This year was our second year at work to have a Gingerbread House Contest! I was hoping we would have more participants this year than last years. We only had 3 houses come in. This year we only had two!!! Including mine. Last year I had this big idea that just didn’t work out. I learned a lot from the first year I did one. Last year when my plan didn’t work I had just said I am not going to do one and that was that. Well, I just couldn’t give up so I put another one up in maybe 3 days, just so I would have something to bring in. It won one of the two categories last year but it still didn’t display any of my skills. So this year as soon as the email came out about the Holiday schedule at work, I got right to work on this years gingerbread house. I started in October.
First, I searched for a template. I found nothing I liked. Just the same old boring online templates. So I started searching for books to see if there were any out there. I found The Gingerbread Architect in my local library. The book had many different styles of homes to choose from and it included templates. I loved the Victorian Farmhouse. I knew when I saw it, that was what I wanted to do this year.
The Gingerbread Architect had several homes I wanted to try so I went ahead and purchased this book.
The back of my house.
I had my husband help me on the templates. In the book they have the measurements they should be. So I got some graph paper and had my husband draw up the templates to size. That probably took about 2 hours. It would have taken me days if I had to do it. He is a lot better at numbers than I am.
The side of my house.
Once the templates were all done. I started making the dough. I made the dough way in advance. I learned from last year to start as early as possible. And that’s exactly what I did. I tossed the dough in the freezer until it was time to make the gingerbread house pieces.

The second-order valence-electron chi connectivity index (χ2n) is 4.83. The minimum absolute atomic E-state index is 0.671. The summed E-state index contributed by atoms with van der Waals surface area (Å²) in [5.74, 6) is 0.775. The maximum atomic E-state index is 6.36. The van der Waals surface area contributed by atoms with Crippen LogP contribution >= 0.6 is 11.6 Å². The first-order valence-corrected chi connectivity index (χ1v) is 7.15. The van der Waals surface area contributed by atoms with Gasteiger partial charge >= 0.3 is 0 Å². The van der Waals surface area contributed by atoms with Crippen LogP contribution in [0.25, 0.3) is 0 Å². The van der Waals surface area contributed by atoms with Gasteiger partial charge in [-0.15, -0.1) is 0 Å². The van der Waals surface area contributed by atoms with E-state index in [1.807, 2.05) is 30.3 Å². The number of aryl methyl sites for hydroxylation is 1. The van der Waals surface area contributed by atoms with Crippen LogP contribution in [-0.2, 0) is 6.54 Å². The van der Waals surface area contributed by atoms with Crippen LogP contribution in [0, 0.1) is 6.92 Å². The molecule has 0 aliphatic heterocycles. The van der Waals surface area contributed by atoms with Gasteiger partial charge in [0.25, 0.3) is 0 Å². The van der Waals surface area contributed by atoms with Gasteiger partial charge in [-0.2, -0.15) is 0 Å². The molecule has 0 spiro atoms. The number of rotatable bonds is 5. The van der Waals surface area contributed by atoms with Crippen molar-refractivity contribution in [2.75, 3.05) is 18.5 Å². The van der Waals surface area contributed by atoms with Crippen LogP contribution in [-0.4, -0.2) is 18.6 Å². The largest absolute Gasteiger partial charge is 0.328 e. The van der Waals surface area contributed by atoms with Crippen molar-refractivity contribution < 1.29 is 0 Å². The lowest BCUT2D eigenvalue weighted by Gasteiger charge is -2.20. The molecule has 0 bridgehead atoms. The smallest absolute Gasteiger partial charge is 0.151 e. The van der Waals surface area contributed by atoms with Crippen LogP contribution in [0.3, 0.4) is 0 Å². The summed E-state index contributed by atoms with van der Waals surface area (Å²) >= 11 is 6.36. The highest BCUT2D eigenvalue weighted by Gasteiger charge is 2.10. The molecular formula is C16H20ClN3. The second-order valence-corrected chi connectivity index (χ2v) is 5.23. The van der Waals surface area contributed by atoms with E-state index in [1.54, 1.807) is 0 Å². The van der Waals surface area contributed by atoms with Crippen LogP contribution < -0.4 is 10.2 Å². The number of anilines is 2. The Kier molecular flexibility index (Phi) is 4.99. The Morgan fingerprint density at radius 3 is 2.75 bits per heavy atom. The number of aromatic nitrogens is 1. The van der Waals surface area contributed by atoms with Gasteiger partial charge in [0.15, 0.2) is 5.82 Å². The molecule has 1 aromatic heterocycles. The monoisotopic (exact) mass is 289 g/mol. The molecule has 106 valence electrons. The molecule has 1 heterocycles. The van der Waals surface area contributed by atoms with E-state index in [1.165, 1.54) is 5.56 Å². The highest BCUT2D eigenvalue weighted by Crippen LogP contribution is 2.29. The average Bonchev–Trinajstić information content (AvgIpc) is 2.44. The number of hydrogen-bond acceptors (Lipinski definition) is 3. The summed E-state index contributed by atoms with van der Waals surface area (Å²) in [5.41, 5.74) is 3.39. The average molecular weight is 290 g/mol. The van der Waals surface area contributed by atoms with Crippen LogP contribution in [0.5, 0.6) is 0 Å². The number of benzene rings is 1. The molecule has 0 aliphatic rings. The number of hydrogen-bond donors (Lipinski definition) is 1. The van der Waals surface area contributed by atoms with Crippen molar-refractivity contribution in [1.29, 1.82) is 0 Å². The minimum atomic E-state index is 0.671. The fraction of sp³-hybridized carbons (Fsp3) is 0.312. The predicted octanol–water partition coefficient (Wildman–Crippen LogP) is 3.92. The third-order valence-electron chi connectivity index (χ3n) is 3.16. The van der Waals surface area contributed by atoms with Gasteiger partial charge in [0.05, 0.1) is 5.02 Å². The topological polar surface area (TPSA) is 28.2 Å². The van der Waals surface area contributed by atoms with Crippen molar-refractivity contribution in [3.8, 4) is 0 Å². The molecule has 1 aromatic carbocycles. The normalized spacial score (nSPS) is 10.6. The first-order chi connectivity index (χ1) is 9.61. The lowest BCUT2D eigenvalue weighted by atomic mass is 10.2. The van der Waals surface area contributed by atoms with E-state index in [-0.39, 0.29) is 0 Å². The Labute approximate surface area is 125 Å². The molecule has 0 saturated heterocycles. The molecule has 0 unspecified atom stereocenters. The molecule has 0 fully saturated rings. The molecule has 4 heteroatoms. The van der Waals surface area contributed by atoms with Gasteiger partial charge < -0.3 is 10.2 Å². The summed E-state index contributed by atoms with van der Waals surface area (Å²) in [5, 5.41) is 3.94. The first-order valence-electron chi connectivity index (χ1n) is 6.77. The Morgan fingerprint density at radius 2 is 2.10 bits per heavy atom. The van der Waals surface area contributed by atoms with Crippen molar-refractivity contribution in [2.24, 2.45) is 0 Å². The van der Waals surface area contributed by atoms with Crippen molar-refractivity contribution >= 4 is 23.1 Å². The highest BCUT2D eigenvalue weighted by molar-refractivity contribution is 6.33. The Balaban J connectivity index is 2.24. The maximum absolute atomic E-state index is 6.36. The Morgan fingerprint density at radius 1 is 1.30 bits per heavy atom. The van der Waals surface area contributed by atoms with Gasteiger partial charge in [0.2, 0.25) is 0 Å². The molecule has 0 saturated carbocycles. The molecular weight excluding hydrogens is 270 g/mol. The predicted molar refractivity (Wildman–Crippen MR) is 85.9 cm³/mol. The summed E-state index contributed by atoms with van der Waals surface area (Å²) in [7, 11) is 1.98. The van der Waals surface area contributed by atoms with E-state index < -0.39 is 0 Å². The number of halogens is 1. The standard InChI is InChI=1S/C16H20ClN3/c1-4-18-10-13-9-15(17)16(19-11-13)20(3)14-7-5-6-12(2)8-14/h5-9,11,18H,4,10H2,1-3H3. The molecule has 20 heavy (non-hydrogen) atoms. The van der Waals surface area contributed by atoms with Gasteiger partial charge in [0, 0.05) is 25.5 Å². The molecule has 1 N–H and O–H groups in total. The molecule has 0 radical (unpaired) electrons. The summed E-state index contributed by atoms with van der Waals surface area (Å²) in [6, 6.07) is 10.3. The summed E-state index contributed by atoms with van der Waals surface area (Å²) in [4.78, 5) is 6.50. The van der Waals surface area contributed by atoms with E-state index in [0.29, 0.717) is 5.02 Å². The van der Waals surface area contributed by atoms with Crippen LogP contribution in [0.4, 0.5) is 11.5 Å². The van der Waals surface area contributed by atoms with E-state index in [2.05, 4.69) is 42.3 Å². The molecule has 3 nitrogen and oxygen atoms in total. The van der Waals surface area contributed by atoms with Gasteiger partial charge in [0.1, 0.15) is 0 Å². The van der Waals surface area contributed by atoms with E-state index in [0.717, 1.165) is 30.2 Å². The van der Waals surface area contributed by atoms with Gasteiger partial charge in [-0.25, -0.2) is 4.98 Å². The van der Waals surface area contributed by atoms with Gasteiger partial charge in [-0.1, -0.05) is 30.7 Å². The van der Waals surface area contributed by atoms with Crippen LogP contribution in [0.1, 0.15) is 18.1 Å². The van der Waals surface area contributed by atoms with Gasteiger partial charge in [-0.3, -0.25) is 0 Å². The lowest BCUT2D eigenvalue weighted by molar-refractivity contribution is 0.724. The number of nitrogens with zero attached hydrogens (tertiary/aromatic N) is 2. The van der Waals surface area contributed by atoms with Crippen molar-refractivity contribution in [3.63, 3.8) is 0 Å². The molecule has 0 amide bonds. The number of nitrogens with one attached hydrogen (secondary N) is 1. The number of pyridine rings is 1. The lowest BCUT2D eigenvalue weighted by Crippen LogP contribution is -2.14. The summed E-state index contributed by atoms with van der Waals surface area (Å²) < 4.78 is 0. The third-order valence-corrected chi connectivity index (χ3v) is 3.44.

I decorated all the outside pieces before putting them together. I didn’t do that last year and found that it was definitely easier to do any decorating you can do before putting the house together. I did the siding with Royal Icing. I wish my work was cleaner but I don’t think it’s too bad it kind of gives it that old house siding look. So I was pretty happy with it. I just need some practice on keeping my hand steady.
I was lucky to get this veranda up. All the candy canes I got kept braking in my hands! These 3 survived somehow. My front and back doors were made with Satin Ice (fondant) and Tylose powder. Tylose powder makes it dry hard and fast. It basically turns it into gumpaste.And the door handles are silver dragees.
The Christmas lights are chocolate covered sunflower seeds with a candy shell. I tried to put these “lights” up quickly because the longer it took the more of these sunflower seeds I would eat.
I love my snowman. He took me just a few minutes to make. The snow is shredded coconut. I did process it to make it more fine. I then added some edible glitter but you can’t really see it in the picture.
The Christmas trees were made of fondant/tylose powder mixture, and then piped with leaves all around. This was pretty easy but really hurt my hands.
I love my fat little Santa. I watched this tutorial on how to make him.
I learned how to make these little guys from watching this tutorial
Some of the windows were made with isomalt and some were made with melted lemon drops. I would have preferred all isomalt windows, but it was my first time using the stuff and I quickly learned I would need a lot more. But the shipping cost was too much and I was running out of time so I improvised and just melted some candy for the others. I do like the isomalt better. It gives the windows a frosty look and isn’t sticky like the melted candy windows are.
I made the roof shingles out of fondant/tylose mix. I used my exacto knife for texture. This probably took the longest of all the decorating. It took about 6 hours just to do the roof.
The picket fences were made with royal icing.
If you have any questions please feel free to ask.